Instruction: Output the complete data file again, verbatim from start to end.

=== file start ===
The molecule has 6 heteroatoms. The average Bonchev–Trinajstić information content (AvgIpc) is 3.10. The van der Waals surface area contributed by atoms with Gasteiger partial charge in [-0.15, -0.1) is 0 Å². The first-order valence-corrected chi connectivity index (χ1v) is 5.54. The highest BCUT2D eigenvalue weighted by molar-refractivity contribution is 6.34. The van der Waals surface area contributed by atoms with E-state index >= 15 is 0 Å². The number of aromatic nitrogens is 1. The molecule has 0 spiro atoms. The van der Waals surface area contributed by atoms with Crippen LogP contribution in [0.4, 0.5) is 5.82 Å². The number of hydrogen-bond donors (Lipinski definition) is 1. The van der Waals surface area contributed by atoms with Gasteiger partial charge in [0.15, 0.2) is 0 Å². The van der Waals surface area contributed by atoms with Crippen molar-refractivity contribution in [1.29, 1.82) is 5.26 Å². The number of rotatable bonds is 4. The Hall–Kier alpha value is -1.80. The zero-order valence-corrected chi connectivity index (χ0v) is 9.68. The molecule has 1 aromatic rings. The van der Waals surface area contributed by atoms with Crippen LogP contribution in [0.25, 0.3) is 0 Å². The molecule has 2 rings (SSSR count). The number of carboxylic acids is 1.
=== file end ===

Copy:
The molecule has 6 heteroatoms. The average Bonchev–Trinajstić information content (AvgIpc) is 3.10. The van der Waals surface area contributed by atoms with Gasteiger partial charge in [-0.15, -0.1) is 0 Å². The first-order valence-corrected chi connectivity index (χ1v) is 5.54. The highest BCUT2D eigenvalue weighted by molar-refractivity contribution is 6.34. The van der Waals surface area contributed by atoms with E-state index >= 15 is 0 Å². The number of aromatic nitrogens is 1. The molecule has 0 spiro atoms. The van der Waals surface area contributed by atoms with Crippen LogP contribution in [0.4, 0.5) is 5.82 Å². The number of hydrogen-bond donors (Lipinski definition) is 1. The van der Waals surface area contributed by atoms with Gasteiger partial charge in [0.15, 0.2) is 0 Å². The van der Waals surface area contributed by atoms with Crippen molar-refractivity contribution in [1.29, 1.82) is 5.26 Å². The number of rotatable bonds is 4. The Hall–Kier alpha value is -1.80. The zero-order valence-corrected chi connectivity index (χ0v) is 9.68. The molecule has 1 aromatic rings. The van der Waals surface area contributed by atoms with Crippen LogP contribution in [0.25, 0.3) is 0 Å². The molecule has 2 rings (SSSR count). The number of carboxylic acids is 1.